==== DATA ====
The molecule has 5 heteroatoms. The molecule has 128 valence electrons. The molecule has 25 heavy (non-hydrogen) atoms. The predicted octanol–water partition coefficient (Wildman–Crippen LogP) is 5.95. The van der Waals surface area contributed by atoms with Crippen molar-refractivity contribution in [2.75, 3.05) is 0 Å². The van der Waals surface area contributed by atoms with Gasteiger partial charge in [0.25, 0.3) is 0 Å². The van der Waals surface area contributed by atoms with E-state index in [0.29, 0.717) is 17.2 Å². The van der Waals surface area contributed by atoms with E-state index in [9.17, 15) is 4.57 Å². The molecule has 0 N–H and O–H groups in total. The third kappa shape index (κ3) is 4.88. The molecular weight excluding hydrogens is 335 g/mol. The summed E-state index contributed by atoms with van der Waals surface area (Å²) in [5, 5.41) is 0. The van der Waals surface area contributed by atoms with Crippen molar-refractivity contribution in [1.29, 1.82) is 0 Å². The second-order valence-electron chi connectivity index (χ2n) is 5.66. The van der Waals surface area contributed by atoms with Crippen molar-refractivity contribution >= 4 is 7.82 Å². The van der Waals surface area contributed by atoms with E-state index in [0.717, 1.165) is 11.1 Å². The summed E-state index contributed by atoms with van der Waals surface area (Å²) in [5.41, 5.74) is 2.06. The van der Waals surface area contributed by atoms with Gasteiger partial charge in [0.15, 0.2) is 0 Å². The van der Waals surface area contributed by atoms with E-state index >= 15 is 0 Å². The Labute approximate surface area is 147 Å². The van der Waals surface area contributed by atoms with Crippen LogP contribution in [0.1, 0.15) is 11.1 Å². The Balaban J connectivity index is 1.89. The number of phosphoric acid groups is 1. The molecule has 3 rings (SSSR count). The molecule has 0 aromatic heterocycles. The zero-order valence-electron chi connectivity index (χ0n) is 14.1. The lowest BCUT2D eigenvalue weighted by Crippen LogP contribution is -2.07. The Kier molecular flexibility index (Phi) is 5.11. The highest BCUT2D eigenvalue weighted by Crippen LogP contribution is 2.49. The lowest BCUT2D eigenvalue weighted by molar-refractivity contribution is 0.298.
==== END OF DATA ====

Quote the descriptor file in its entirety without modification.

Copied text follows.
The molecule has 5 heteroatoms. The molecule has 128 valence electrons. The molecule has 25 heavy (non-hydrogen) atoms. The predicted octanol–water partition coefficient (Wildman–Crippen LogP) is 5.95. The van der Waals surface area contributed by atoms with Crippen molar-refractivity contribution in [2.75, 3.05) is 0 Å². The van der Waals surface area contributed by atoms with Gasteiger partial charge in [0.25, 0.3) is 0 Å². The van der Waals surface area contributed by atoms with E-state index in [0.29, 0.717) is 17.2 Å². The van der Waals surface area contributed by atoms with E-state index in [9.17, 15) is 4.57 Å². The molecule has 0 N–H and O–H groups in total. The third kappa shape index (κ3) is 4.88. The molecular weight excluding hydrogens is 335 g/mol. The summed E-state index contributed by atoms with van der Waals surface area (Å²) in [5, 5.41) is 0. The van der Waals surface area contributed by atoms with Crippen molar-refractivity contribution in [1.29, 1.82) is 0 Å². The second-order valence-electron chi connectivity index (χ2n) is 5.66. The van der Waals surface area contributed by atoms with Crippen molar-refractivity contribution >= 4 is 7.82 Å². The van der Waals surface area contributed by atoms with E-state index in [0.717, 1.165) is 11.1 Å². The summed E-state index contributed by atoms with van der Waals surface area (Å²) in [5.41, 5.74) is 2.06. The van der Waals surface area contributed by atoms with Gasteiger partial charge in [0.15, 0.2) is 0 Å². The van der Waals surface area contributed by atoms with E-state index >= 15 is 0 Å². The Labute approximate surface area is 147 Å². The van der Waals surface area contributed by atoms with Crippen LogP contribution in [0.1, 0.15) is 11.1 Å². The Balaban J connectivity index is 1.89. The number of phosphoric acid groups is 1. The molecule has 3 rings (SSSR count). The molecule has 0 aromatic heterocycles. The zero-order valence-electron chi connectivity index (χ0n) is 14.1. The lowest BCUT2D eigenvalue weighted by Crippen LogP contribution is -2.07. The Kier molecular flexibility index (Phi) is 5.11. The highest BCUT2D eigenvalue weighted by Crippen LogP contribution is 2.49. The lowest BCUT2D eigenvalue weighted by molar-refractivity contribution is 0.298.